College Algebra (6th Edition)

$ln(\frac{(x+6)^{4}}{x^{3}})$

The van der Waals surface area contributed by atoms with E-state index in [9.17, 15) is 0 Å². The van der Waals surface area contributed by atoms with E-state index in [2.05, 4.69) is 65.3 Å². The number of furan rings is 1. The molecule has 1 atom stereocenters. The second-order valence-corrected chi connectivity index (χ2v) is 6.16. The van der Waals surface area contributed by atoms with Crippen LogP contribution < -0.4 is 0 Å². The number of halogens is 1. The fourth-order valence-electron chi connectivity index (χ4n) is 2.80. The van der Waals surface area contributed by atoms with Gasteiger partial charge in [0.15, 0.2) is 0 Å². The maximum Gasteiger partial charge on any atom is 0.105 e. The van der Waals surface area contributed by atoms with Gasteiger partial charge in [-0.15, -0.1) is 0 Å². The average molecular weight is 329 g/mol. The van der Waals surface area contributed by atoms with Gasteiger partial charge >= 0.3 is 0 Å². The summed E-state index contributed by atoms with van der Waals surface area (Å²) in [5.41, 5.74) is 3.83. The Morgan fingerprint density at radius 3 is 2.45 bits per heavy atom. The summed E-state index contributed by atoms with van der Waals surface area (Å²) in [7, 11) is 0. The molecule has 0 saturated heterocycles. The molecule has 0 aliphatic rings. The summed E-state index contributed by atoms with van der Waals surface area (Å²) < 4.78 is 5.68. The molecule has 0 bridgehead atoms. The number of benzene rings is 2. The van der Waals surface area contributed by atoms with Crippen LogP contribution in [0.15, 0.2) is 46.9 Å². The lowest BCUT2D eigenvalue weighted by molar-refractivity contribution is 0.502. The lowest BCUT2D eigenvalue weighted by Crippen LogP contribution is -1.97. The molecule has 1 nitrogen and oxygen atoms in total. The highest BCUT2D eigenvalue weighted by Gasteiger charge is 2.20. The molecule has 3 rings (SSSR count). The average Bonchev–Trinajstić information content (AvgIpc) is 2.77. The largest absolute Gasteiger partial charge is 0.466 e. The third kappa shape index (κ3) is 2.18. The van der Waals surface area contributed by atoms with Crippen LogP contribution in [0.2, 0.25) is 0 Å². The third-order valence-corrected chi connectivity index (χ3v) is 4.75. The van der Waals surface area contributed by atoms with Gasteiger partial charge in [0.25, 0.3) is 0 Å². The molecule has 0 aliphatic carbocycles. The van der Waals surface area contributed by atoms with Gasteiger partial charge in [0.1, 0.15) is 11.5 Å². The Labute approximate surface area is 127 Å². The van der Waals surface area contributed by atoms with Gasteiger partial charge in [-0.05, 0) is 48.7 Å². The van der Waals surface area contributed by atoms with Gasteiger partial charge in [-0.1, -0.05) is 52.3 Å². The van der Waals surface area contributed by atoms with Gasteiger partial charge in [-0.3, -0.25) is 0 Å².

According to the power rule of logarithms, we know that $log_{b}M^{p}=plog_{b}M$ (when $b$ and $M$ are positive real numbers, $b\ne1$, and $p$ is any real number). Therefore, $4ln(x+6)-3ln(x)=ln(x+6)^{4}-ln(x^{3})$. Based on the quotient rule of logarithms, we know that $log_{b}(\frac{M}{N})=log_{b}M-log_{b}N$ (where $b$, $M$, and $N$ are positive real numbers and $b\ne1$). Therefore, $ln(x+6)^{4}-ln(x^{3})=ln(\frac{(x+6)^{4}}{x^{3}})$. In this case, the given logarithm is a natural logarithm with an understood base of $e$.